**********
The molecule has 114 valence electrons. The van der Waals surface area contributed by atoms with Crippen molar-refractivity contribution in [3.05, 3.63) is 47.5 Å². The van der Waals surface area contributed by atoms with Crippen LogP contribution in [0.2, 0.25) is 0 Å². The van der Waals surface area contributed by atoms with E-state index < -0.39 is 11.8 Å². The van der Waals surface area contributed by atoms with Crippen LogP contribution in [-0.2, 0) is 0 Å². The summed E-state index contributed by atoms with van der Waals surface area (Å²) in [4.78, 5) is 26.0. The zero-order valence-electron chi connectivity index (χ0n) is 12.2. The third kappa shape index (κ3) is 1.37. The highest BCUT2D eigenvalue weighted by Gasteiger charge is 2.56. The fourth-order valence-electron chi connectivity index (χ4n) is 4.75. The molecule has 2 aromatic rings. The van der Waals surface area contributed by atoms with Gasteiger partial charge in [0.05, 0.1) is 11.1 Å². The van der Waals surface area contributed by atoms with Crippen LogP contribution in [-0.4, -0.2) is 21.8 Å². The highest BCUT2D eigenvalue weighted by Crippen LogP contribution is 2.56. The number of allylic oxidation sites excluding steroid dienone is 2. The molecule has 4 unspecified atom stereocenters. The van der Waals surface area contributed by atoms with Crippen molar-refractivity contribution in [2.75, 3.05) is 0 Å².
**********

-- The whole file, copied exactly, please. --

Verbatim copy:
The molecule has 114 valence electrons. The van der Waals surface area contributed by atoms with Crippen molar-refractivity contribution in [3.05, 3.63) is 47.5 Å². The van der Waals surface area contributed by atoms with Crippen LogP contribution in [0.2, 0.25) is 0 Å². The van der Waals surface area contributed by atoms with E-state index < -0.39 is 11.8 Å². The van der Waals surface area contributed by atoms with Crippen LogP contribution in [-0.2, 0) is 0 Å². The summed E-state index contributed by atoms with van der Waals surface area (Å²) in [4.78, 5) is 26.0. The zero-order valence-electron chi connectivity index (χ0n) is 12.2. The third kappa shape index (κ3) is 1.37. The highest BCUT2D eigenvalue weighted by Gasteiger charge is 2.56. The fourth-order valence-electron chi connectivity index (χ4n) is 4.75. The molecule has 2 aromatic rings. The van der Waals surface area contributed by atoms with Gasteiger partial charge in [0.05, 0.1) is 11.1 Å². The van der Waals surface area contributed by atoms with Crippen LogP contribution in [-0.4, -0.2) is 21.8 Å². The highest BCUT2D eigenvalue weighted by Crippen LogP contribution is 2.56. The number of allylic oxidation sites excluding steroid dienone is 2. The molecule has 4 unspecified atom stereocenters. The van der Waals surface area contributed by atoms with Crippen molar-refractivity contribution in [2.75, 3.05) is 0 Å².